CALCITIC LIMESTONE: A common material used for 'liming' soil that has an acid level that is too high. This type is most commonly used and contains calcium carbonate.

CALICHE: A soil condition found in some areas of the arid Southwest, or as the result of synthetic fertilizers, caliche is a deposit of calcium carbonate (lime) beneath the soil surface. This condition is more commonly called 'hardpan' and creates an impervious layer in lower levels of soil.

CALLUS: wound tissue.

CALYX: The outer ring of flower parts, usually green but sometimes colored.

CAMBIUM: This is the thin membrane that grows just under the bark of a plant.

CANE: Woody stem of a plant (i.e. bamboo, rose, raspberry and blackberry bushes.)

CANKER: An area on soft or rotten woody stems or twigs that is caused by bacteria and fungi.

CANOPY: The crowns of trees forming the top layer in the woods or forest. Considered the high shade of gardens.

CAPILLARY ACTION: a force that causes liquids to rise or fall when inside very small tubular spaces.

CAPSULE: A dry seed pod that will split wide open when mature..

CARBOY: A large and heavy glass vessel, originally designed for the storage of chemicals but now commonly used as a container for bottle gardens.

CARNIVOROUS: Used in the gardening world to denote a plant that typically lives in highly acidic soil that doesn't adequately provide enough nourishment. Nature has adapted these plants to trap and consume insects for this need. An example is the Venus Flytrap plant.

CATKIN: A slender, spikelike, drooping flower cluster. Petal-less flowers arranged in a spike.

CELL PACK: A group of gardeners traveling together in a confined space for snipping and stealing plant material in a botanical garden.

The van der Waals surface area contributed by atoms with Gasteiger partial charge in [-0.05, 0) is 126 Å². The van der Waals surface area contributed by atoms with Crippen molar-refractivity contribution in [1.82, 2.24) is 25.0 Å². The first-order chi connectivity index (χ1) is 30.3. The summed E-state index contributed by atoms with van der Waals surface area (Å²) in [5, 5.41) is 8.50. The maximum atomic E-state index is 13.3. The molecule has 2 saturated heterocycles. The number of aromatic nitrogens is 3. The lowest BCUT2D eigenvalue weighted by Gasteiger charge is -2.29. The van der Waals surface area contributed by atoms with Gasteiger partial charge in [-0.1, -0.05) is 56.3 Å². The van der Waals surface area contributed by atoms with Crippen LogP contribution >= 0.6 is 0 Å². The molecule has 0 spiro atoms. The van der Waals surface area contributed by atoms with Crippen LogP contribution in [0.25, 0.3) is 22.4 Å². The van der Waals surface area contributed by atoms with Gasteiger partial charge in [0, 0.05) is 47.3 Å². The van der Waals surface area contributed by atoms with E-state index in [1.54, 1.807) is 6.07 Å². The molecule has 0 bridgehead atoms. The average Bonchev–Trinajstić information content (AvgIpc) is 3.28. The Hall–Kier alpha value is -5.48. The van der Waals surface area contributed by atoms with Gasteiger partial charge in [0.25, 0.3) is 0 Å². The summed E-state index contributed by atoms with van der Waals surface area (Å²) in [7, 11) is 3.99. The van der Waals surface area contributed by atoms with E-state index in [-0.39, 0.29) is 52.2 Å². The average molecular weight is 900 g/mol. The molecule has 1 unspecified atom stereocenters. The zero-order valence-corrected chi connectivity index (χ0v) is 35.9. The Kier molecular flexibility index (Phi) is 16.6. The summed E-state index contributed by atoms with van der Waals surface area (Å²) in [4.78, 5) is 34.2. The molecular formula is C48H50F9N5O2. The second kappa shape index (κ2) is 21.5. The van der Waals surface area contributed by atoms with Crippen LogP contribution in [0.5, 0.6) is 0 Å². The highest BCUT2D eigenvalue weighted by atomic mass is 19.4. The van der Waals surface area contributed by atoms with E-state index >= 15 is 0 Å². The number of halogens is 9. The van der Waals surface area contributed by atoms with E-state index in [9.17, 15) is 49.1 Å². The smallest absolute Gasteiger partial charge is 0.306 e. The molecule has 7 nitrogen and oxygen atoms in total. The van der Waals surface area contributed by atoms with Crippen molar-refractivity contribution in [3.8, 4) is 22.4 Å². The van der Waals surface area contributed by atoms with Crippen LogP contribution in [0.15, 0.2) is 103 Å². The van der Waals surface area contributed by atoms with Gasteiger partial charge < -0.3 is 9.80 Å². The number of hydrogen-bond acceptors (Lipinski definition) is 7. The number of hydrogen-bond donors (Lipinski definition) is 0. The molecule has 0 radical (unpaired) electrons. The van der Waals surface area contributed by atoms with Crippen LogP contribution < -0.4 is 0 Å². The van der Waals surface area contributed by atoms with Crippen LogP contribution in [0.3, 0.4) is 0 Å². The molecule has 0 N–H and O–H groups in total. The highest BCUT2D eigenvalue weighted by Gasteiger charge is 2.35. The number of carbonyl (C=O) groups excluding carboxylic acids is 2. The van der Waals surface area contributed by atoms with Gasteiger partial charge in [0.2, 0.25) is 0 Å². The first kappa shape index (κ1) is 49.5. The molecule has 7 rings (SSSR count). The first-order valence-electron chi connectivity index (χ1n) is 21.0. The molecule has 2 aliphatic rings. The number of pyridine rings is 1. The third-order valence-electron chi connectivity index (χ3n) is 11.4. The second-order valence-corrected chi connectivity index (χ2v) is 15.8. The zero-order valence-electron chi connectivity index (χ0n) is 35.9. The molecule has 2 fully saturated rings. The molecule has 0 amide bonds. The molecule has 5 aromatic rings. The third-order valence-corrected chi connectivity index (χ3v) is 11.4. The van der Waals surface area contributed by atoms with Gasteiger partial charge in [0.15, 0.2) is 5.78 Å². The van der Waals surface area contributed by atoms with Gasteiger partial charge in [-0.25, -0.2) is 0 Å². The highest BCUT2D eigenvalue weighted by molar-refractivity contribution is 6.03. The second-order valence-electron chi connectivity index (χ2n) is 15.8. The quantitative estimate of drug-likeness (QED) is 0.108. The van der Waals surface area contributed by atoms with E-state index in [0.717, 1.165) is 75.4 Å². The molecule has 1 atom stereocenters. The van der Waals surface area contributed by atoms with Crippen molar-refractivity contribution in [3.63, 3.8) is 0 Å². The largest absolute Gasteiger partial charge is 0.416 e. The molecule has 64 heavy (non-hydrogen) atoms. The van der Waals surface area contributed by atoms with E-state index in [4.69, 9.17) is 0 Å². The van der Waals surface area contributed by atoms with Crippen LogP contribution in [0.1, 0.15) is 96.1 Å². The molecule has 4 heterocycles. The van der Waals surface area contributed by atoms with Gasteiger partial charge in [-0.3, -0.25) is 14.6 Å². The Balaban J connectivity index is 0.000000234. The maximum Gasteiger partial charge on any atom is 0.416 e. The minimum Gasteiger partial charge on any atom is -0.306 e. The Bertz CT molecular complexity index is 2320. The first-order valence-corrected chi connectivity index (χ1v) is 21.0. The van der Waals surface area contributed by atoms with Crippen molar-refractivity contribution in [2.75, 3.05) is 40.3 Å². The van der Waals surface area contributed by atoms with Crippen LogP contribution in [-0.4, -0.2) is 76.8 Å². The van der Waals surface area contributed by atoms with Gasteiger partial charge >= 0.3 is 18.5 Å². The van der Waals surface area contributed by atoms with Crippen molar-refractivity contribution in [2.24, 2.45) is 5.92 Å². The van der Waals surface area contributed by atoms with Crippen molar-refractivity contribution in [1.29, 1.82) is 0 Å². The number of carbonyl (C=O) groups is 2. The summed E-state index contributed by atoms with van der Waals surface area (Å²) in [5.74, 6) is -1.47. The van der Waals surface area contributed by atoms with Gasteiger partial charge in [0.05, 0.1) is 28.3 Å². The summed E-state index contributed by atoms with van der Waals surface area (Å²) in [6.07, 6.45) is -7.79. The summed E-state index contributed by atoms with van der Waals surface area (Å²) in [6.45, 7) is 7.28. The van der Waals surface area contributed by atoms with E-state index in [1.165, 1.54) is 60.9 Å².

CHLOROPHYLL: The green pigment in leaves. When present and healthy usually dominates all other pigments.

CHLOROSIS: An abnormal yellowing or blanching of the leaves due to lack of chlorophyll.

CLAY SOIL: A soil containing from 30 to 100 percent clay. It is fine-textured and sticky when wet.

CLIMBERS: Those gardeners who are willing to hike for distances to see an alpine specimen.

CLOCHE: a transparent plant cover used to protect plants from cold temperatures.

CLONE: A genetically identical group of plants, created from one individual by vegetative propagation.

COLORED LEAF: Leaves with one or more colors apart from green, white or cream are distinctly present.

CLUB ROOT: A disease of cabbages and some related vegetables caused by the slime mold fungus.

COLD COMPOST: A method by which organic material just rots on its own. It may take months or years to naturally decompose. There may be a significant amount of weed seeds. And, there may be the danger of some disease organisms still in the compost.

COLE CROPS: These are members of the cabbage family (ie. broccoli, cabbage, cauliflower, kale, collards, kohlorabi)

COMMON NAME: The name by which plants are known by non-botanists. Plants that have a short history of cultivation may not have a common name. these names vary from country to country, even from region to region.

COMPACTION: a state where soil particles are forced closely together, reducing pore space.

COMPANION PLANTING: Different plants that are planted together for the benefit of each other. Whether it be color or roots deeper to bring up the nutrients for the secondary plant.